This week’s #MarkerMonday explores the Silk Culture in Georgia, especially in the settlement of Ebenezer in Effingham County. The settlement of Ebenezer was originally founded in 1734 by persecuted protestants from Salzburg, in present-day Austria, known as Salzburgers. They were led by Reverend Johann Martin Bolzius, who was asked to accompany the Salzburgers to America. The James Habersham diary, found in the GHS collection, notes the details of silk production in the Ebenezer settlement.
Upon the settlement of Georgia, the Georgia Trustees hoped the colony would become a major producer of silk. Before leaving Savannah for the settlement of Ebenezer, the Salzburgers were each given mulberry trees to plant on their land and were taught how to reel silk from silkworm cocoons. The trees, raised in Savannah’s Trustees’ Garden, are essential to silk production as silkworms only eat white mulberry leaves. Although the silk industry never flourished in Georgia, the Ebenezer settlement produced large quantities of high-quality silk until the Revolution halted production that never resumed. In 1735 Queen Caroline received about eight pounds of raw silk from Savannah, enough to produce a robe, but by 1772 the silk culture in Ebenezer far surpassed Savannah’s production, producing 435 pounds of raw silk. During their time working in silk production, the Salzburgers experimented with silk quality, realizing the effects of the sun on luster and how to produce cleaner threads versus longer threads. They also experimented with silk reels, even sending one to England to be used as a model. After the Revolutionary War silk production in Georgia was largely replaced by cotton, but there have been attempts across Georgia to revive the potential industry since the 1800s.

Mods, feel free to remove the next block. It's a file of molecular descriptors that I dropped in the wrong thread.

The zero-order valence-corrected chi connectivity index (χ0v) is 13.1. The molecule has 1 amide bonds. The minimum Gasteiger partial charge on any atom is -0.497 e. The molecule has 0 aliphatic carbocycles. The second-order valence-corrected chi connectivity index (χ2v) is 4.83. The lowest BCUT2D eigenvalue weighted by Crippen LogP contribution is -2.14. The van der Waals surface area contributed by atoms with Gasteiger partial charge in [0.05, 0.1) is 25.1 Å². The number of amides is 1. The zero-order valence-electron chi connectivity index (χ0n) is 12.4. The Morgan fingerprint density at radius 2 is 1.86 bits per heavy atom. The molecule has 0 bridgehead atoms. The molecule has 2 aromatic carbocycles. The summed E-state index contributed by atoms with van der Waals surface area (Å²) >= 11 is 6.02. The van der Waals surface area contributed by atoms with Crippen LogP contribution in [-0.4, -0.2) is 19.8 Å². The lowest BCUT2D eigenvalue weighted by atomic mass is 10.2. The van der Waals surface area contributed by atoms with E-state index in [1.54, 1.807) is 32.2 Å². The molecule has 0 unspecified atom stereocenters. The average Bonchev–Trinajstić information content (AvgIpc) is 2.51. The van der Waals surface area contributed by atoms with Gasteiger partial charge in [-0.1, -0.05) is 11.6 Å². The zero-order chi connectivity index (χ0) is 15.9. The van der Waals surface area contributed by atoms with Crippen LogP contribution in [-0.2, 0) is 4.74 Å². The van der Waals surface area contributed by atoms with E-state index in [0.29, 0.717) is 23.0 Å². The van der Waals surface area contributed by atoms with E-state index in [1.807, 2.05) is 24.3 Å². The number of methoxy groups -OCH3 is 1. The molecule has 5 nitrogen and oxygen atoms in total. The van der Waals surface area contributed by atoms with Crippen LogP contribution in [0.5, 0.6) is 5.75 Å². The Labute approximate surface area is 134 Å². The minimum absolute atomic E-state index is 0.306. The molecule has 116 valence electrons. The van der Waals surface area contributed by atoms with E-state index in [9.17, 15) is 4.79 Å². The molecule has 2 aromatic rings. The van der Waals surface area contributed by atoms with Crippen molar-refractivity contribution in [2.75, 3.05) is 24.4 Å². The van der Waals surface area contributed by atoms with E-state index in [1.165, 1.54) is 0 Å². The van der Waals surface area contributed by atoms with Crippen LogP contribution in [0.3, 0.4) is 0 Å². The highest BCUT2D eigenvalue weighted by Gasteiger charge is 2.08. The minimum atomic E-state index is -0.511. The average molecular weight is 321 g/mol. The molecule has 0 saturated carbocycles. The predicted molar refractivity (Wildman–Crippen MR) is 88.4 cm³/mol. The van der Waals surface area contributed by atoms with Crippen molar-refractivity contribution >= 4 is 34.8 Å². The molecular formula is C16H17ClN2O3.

Explore the links below to learn more:
GHS houses several collections related to silk production in Georgia.
The Georgia Historical Quarterly has published several articles relating to silk culture and Ebenezer which can be accessed on JSTOR. If your library does not have access to JSTOR, you can go to www.jstor.org and create a free MyJSTOR Account.